Now more than half way into the school term, pubescent children will be showing signs of wear and tear. A significant factor is the grim discrepancy between school hours and the natural sleep rhythms of most teenagers. Studies from many nations show that normal school hours have a baleful impact. – Oliver James – Family under the microscope – Guardian Family, Sat 11th June 2011
A “grim discrepancy” with “baleful impact” – sounds like something which needs challenging; but Mr James’ conclusion is that “there is not much you can do to solve this problem”. Admittedly, some of that pessimism comes from the larger issue of personal difference in circadian rhythms – some people do thrive on early mornings, after all – but it is typical of the rigid thinking that leads to “Daylight Savings Time” not to countenance reviewing the timetable to reach a better compromise.
Teenage kicks right through the night
Although I haven’t read the full text of the study cited (not available without payment, sadly), the Oliver James’ write-up states that it looked at 15-18-year-olds; this is significant firstly because a larger proportion of people in this age group are “night owls”, and because it means that when talking about “school hours” we are largely talking, in UK terms, about “6th-form” / “Further Education” students. Now, although there have been efforts in recent years to expand the breadth of education at this level, it is by nature not time-tabled across the full day – students have selected certain subjects, and are expected (somewhat optimistically) to make use of gaps in their time table for independent study. What’s more, students in this age group are relatively independent: likely to make their own way to and from school or college, and organise their own time with their friends.
So of all the groups of people who could be offered a modern, compassionate, thought-through and researched time table, this is surely one of the easier ones. Many F.E. institutions go out of their way to distinguish themselves from schools; even 6th-forms within schools will often make clear distinctions, for example in uniform or lack thereof. So what possible reason is there for an F.E. college not to examine its demographics and decide that the most appropriate time table would be one that started at, say, 10AM, rather than 9?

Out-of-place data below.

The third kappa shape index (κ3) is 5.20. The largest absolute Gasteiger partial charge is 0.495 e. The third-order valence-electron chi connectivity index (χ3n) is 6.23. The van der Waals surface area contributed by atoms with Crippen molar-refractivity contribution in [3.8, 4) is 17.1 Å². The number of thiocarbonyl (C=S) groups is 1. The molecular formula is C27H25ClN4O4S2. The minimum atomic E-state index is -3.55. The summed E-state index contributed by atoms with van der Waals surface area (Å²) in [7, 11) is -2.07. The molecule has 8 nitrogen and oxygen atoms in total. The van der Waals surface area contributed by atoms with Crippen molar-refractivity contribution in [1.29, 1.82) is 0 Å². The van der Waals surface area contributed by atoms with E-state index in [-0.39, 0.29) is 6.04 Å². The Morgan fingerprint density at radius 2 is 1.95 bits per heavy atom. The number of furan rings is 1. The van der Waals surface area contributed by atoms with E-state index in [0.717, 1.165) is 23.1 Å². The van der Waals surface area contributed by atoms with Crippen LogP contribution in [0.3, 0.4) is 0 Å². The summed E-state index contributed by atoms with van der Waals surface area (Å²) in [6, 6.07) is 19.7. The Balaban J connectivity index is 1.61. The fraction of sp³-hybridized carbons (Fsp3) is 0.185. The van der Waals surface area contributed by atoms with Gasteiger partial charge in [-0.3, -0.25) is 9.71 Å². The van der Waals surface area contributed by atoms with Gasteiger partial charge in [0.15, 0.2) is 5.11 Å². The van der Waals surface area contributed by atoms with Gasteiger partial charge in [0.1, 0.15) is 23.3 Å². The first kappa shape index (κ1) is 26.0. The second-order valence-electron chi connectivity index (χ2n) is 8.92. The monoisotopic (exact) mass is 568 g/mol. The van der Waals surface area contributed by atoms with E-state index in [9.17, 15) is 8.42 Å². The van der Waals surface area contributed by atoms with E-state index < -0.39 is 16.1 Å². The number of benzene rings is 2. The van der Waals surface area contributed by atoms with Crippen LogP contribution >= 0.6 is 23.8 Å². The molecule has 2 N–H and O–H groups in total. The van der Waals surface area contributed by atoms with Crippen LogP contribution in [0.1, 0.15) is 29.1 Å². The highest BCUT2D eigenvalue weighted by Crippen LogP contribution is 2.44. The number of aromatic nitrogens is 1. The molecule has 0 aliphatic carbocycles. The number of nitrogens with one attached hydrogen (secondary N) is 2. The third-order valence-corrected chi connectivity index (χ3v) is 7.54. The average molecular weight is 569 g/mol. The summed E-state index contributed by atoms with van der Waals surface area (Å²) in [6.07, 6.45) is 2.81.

But what about younger children? Surely we can’t mess about with their hours, can we? Er… why not?
One of the things that comes up when discussing summer-time and SDST is that schoolchildren in Scotland would be walking home in the dark; and one of the solutions often posited is that Scottish schools could open “earlier” (according to the shifted clock) to compensate. This has always struck me as a remarkably convoluted idea – why, if changing school hours is such a good idea, should it not be up to southern schools to “maximise daylight” by opening earlier? In fact, does anyone really know why school hours are what they are anyway?
I commute to work by train, requiring me to be at the station by about 8AM; local schools start their day somewhere between 8:30 and 9AM; consequently, if I had children, I would not be able to take them in to school. What’s more, the schools generally finish between 3 and 3:30PM, long before I could ever hope to get home. I mention this to make clear that there is no connection between school hours and working hours – except in as much as a traditional fixed full-time work schedule is incompatible with pretty much any school time table. So if we were to re-examine the school time table, we needn’t worry too much about the parents. In fact, school time tables could probably be made much more amenable to households with only one parent, or where both parents work full-time – households which perhaps weren’t as common, or as visible, back when our current conventions were being laid down.
The tyranny of time tables
Once again, I should stress that I do not know what the best policy for school hours should be. But I’m pretty confident that forcing one set of hours onto every school child between the ages of 5 and 18, throughout the whole of the UK, through all 4 seasons of the year, is a long way from ideal. And every time we change the clocks as a lazy way of “maximising daylight”, we ignore the far more interesting and positive changes we could be making to our lives, and those of our children.